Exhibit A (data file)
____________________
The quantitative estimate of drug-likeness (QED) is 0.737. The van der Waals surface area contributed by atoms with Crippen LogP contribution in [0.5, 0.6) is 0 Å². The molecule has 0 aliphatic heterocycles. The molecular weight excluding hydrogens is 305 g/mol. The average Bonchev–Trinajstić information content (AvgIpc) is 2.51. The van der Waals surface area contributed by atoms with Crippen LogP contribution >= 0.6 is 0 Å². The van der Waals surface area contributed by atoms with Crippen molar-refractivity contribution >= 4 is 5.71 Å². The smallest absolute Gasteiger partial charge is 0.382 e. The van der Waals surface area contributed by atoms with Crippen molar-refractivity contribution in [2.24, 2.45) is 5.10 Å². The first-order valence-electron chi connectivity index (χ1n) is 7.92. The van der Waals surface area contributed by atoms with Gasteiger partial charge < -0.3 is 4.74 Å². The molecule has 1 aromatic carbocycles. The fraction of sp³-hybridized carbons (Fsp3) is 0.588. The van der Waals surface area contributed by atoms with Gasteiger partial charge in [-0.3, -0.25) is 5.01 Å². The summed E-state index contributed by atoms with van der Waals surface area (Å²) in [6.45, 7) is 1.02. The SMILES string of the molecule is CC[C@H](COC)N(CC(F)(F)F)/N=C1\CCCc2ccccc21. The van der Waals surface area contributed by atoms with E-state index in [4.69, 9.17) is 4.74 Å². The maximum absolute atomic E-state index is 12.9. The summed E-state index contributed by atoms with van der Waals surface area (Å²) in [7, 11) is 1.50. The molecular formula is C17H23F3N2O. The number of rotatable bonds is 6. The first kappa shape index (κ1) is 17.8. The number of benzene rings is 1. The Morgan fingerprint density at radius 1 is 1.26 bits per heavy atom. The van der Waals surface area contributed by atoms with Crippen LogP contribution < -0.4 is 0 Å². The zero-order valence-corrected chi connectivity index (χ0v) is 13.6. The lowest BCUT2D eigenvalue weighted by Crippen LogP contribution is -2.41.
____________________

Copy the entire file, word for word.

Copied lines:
The quantitative estimate of drug-likeness (QED) is 0.737. The van der Waals surface area contributed by atoms with Crippen LogP contribution in [0.5, 0.6) is 0 Å². The molecule has 0 aliphatic heterocycles. The molecular weight excluding hydrogens is 305 g/mol. The average Bonchev–Trinajstić information content (AvgIpc) is 2.51. The van der Waals surface area contributed by atoms with Crippen LogP contribution >= 0.6 is 0 Å². The van der Waals surface area contributed by atoms with Crippen molar-refractivity contribution >= 4 is 5.71 Å². The smallest absolute Gasteiger partial charge is 0.382 e. The van der Waals surface area contributed by atoms with Crippen molar-refractivity contribution in [2.24, 2.45) is 5.10 Å². The first-order valence-electron chi connectivity index (χ1n) is 7.92. The van der Waals surface area contributed by atoms with Gasteiger partial charge < -0.3 is 4.74 Å². The molecule has 1 aromatic carbocycles. The fraction of sp³-hybridized carbons (Fsp3) is 0.588. The van der Waals surface area contributed by atoms with Gasteiger partial charge in [-0.3, -0.25) is 5.01 Å². The summed E-state index contributed by atoms with van der Waals surface area (Å²) in [6.45, 7) is 1.02. The SMILES string of the molecule is CC[C@H](COC)N(CC(F)(F)F)/N=C1\CCCc2ccccc21. The van der Waals surface area contributed by atoms with E-state index in [4.69, 9.17) is 4.74 Å². The maximum absolute atomic E-state index is 12.9. The summed E-state index contributed by atoms with van der Waals surface area (Å²) in [7, 11) is 1.50. The molecular formula is C17H23F3N2O. The number of rotatable bonds is 6. The first kappa shape index (κ1) is 17.8. The number of benzene rings is 1. The Morgan fingerprint density at radius 1 is 1.26 bits per heavy atom. The van der Waals surface area contributed by atoms with Crippen LogP contribution < -0.4 is 0 Å². The zero-order valence-corrected chi connectivity index (χ0v) is 13.6. The lowest BCUT2D eigenvalue weighted by Crippen LogP contribution is -2.41.